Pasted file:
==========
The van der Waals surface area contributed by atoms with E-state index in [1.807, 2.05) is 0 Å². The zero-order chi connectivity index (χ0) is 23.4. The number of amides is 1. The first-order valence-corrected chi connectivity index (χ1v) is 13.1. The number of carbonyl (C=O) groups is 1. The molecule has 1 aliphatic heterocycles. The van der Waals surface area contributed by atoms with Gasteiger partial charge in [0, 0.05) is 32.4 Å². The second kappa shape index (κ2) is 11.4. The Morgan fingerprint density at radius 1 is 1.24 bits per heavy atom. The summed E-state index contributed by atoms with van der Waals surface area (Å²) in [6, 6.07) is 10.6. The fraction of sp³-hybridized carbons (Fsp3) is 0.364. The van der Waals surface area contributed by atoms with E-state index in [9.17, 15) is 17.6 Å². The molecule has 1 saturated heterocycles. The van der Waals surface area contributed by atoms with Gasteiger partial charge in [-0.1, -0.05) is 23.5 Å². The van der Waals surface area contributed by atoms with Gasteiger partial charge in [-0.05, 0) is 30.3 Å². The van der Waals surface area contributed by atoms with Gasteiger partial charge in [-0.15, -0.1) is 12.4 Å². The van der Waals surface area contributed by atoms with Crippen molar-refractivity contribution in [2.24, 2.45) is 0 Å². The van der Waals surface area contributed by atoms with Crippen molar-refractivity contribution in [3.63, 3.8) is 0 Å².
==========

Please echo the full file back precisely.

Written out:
The van der Waals surface area contributed by atoms with E-state index in [1.807, 2.05) is 0 Å². The zero-order chi connectivity index (χ0) is 23.4. The number of amides is 1. The first-order valence-corrected chi connectivity index (χ1v) is 13.1. The number of carbonyl (C=O) groups is 1. The molecule has 1 aliphatic heterocycles. The van der Waals surface area contributed by atoms with Gasteiger partial charge in [0, 0.05) is 32.4 Å². The second kappa shape index (κ2) is 11.4. The Morgan fingerprint density at radius 1 is 1.24 bits per heavy atom. The summed E-state index contributed by atoms with van der Waals surface area (Å²) in [6, 6.07) is 10.6. The fraction of sp³-hybridized carbons (Fsp3) is 0.364. The van der Waals surface area contributed by atoms with E-state index in [9.17, 15) is 17.6 Å². The molecule has 1 saturated heterocycles. The van der Waals surface area contributed by atoms with Gasteiger partial charge in [-0.1, -0.05) is 23.5 Å². The van der Waals surface area contributed by atoms with Gasteiger partial charge in [-0.05, 0) is 30.3 Å². The van der Waals surface area contributed by atoms with Gasteiger partial charge in [-0.15, -0.1) is 12.4 Å². The van der Waals surface area contributed by atoms with Crippen molar-refractivity contribution in [2.24, 2.45) is 0 Å². The van der Waals surface area contributed by atoms with Crippen molar-refractivity contribution in [3.63, 3.8) is 0 Å².